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Top Ten All-Time Irish Running Backs: The ‘Back’ Five

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Top Ten All-Time Irish Running Backs: The "Back" Five

running backs

If playing quarterback at Notre Dame is college football's most glamorous position, then running back may be the position with the most competition.

In other words the fact that the 2012 Fighting Irish boast three running backs, Cierre Wood, Theo Riddick, and George Atkinson III, is nothing new. Indeed, in the 125-year history of Notre Dame football, it is more the norm than the exception--which makes choosing the list of all-time great Irish running backs even more difficult.

Actually, there are three huge challenges in selecting this group. As with quarterbacks, the modern runners are going to put up greater numbers simply because they play more games per season and are eligible to play three years instead of four. Secondly, up until the Holtz era, teams usually went with two running backs (fullback and halfback) instead of one. Plus, it was much more common for the quarterback to run (despite future NFL stars such as Ricky Watters in the backfield, QB Tony Rice was Holtz's leading rusher during the 1988 Irish National Championship season) further diluting the carries and statistics.

Finally, the sheer amount of talent that plays in that position often meant a single shining season for a back who later stared in the pros.

All things considered, I hope you find this list at least fair, as there are runners represented from each era of Notre Dame's illustrious past. Having learned my lesson with the quarterbacks, numbers six through ten will be presented this week, with the top five "sliding" by next.

Go Irish!

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No. 10 Darius Walker


Fine all-purpose back, Walker is perhaps the best example of a Notre Dame player who would have been better served by staying a senior season at Notre Dame. After flourishing under Weis' system, and following up a 1,196 yard rushing sophomore season with a 1,267 yard, five yards-per-carry junior campaign, Walker forsook his senior year at ND for the NFL Draft, but went undrafted. Eventually, Walker played for five different pro teams in four years, gaining a mere 264 career yards in the pros before retiring.

Also a strong receiver, Walker holds the Irish record for both most single season (56) and career (109) catches by a running back.

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No. 9 Reggie Brooks


This Mr. Brooks (his older brother Tony was also a star running back for the Irish) had to wait until his senior year to start, but what a year it was. As part of the "thunder (Jerome Bettis) and lightning combination," Brooks was Gale Sayers to Bettis' Bronko Nagurski, forming perhaps the best Irish running tandem ever. Gained 1,343 yards on only 169 carries that year, and his 8.0 yards-per-carry season average in 1992 was second only to George Gipp, while his 7.6 career YPC was the best ever at Notre Dame.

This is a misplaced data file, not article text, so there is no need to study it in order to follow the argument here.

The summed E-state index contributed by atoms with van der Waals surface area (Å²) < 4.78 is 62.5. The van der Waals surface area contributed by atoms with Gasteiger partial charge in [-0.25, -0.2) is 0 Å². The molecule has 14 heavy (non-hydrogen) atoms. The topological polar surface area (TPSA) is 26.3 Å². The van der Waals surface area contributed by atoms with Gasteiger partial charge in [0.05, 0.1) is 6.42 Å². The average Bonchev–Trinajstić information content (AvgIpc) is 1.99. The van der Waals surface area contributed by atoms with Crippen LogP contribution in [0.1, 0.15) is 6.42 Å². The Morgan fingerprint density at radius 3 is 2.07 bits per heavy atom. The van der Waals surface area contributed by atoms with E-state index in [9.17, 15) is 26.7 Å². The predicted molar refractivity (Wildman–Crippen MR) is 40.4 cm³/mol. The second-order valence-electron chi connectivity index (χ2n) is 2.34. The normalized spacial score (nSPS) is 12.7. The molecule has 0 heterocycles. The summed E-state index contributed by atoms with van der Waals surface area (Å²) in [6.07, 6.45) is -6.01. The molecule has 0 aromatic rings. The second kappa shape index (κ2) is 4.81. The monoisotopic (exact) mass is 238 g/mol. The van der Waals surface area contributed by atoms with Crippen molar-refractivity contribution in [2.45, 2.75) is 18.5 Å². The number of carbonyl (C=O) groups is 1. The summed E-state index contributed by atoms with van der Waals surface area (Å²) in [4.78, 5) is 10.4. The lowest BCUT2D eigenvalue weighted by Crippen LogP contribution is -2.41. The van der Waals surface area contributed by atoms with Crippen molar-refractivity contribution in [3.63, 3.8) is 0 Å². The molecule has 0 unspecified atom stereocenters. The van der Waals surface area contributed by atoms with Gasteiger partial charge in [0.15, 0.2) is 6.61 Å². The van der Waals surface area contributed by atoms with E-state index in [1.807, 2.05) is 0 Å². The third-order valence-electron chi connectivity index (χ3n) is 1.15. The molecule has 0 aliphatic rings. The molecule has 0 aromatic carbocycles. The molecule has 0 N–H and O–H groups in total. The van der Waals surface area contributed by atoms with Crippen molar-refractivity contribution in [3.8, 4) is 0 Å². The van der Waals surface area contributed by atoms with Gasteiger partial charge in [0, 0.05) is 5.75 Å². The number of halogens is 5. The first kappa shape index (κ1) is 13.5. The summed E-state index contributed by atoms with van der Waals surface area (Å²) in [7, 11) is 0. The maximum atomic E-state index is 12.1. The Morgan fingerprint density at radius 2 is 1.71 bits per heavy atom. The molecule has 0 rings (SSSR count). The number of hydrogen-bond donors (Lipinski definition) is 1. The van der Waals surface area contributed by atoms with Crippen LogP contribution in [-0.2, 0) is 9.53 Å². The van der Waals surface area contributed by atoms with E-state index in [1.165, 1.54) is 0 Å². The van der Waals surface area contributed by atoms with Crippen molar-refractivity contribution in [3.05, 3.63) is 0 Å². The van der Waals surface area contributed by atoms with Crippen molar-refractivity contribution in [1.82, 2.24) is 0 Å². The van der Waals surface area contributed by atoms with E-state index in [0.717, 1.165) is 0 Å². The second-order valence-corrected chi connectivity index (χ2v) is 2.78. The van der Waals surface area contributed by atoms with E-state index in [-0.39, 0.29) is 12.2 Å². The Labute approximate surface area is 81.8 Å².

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No. 8 Jerome Bettis


One would assume that Bettis, or "the Bus" as he was later known, would have been ranked higher at Notre Dame considering his fifth all-time rushing, Hall of Fame pro career. But in fact, Bettis, never rushed for 1,000 yards at Notre Dame (he gained 972 as a sophomore) and was overshadowed by running mate Brooks his junior season (when Bettis gained 825 yds) before he decided to skip his senior year to turn pro. Still, Bettis often looked like a man among boys when he battered through defenders in college, and unlike Walker, was ready to turn pro.

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No. 7 Don Miller


The leading rusher among the Four Horseman, Rockne called Miller "the best open field runner I ever coached." Led the Irish in rushing in both 1923 and 1924, and gained 1,933 career rushing yards on 283 attempts for a 6.8 yards-per-carry average. Also caught 31 passes for 590 yards, caught three interceptions, and had a 95-yard kickoff return for a total of 22 career touchdowns.

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No. 6 Emil Sitko


One of Leahy's greats, "Six Yard" Sitko was the only Irish player to lead his team in rushing for four years; a glorious four-year career in which the Irish never lost a game. Accelerating through the hole as quick as anyone, Sitko's only flaw was his open field speed. Even so, Sitko gained 2,226 career yards and scored 26 career TDs alternating between halfback and fullback, and won the Walter Camp Trophy for best college player his senior season.

Hey ND fans! Follow this link to get to Tom's latest ND features. Follow him on Twitter and visit him on LinkedIn.

Subscribe to his feed and email him here. And for you diehard fans, check out Suffering Irish too.